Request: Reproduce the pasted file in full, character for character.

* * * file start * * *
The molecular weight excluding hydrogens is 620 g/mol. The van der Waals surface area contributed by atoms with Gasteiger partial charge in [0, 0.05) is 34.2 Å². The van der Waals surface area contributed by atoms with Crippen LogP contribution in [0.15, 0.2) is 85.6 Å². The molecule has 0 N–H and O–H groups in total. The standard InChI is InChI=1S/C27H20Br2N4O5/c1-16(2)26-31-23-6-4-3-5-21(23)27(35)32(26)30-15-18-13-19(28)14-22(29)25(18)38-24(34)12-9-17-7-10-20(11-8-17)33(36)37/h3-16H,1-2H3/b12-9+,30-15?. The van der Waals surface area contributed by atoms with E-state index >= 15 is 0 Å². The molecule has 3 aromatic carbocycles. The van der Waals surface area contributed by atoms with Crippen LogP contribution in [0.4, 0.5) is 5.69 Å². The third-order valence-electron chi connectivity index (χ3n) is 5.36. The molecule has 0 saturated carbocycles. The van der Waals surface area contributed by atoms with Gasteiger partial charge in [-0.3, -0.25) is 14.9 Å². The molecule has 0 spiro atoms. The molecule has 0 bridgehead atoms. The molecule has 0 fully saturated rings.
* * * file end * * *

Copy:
The molecular weight excluding hydrogens is 620 g/mol. The van der Waals surface area contributed by atoms with Gasteiger partial charge in [0, 0.05) is 34.2 Å². The van der Waals surface area contributed by atoms with Crippen LogP contribution in [0.15, 0.2) is 85.6 Å². The molecule has 0 N–H and O–H groups in total. The standard InChI is InChI=1S/C27H20Br2N4O5/c1-16(2)26-31-23-6-4-3-5-21(23)27(35)32(26)30-15-18-13-19(28)14-22(29)25(18)38-24(34)12-9-17-7-10-20(11-8-17)33(36)37/h3-16H,1-2H3/b12-9+,30-15?. The van der Waals surface area contributed by atoms with E-state index >= 15 is 0 Å². The molecule has 3 aromatic carbocycles. The van der Waals surface area contributed by atoms with Crippen LogP contribution in [0.4, 0.5) is 5.69 Å². The third-order valence-electron chi connectivity index (χ3n) is 5.36. The molecule has 0 saturated carbocycles. The van der Waals surface area contributed by atoms with Gasteiger partial charge in [-0.3, -0.25) is 14.9 Å². The molecule has 0 spiro atoms. The molecule has 0 bridgehead atoms. The molecule has 0 fully saturated rings.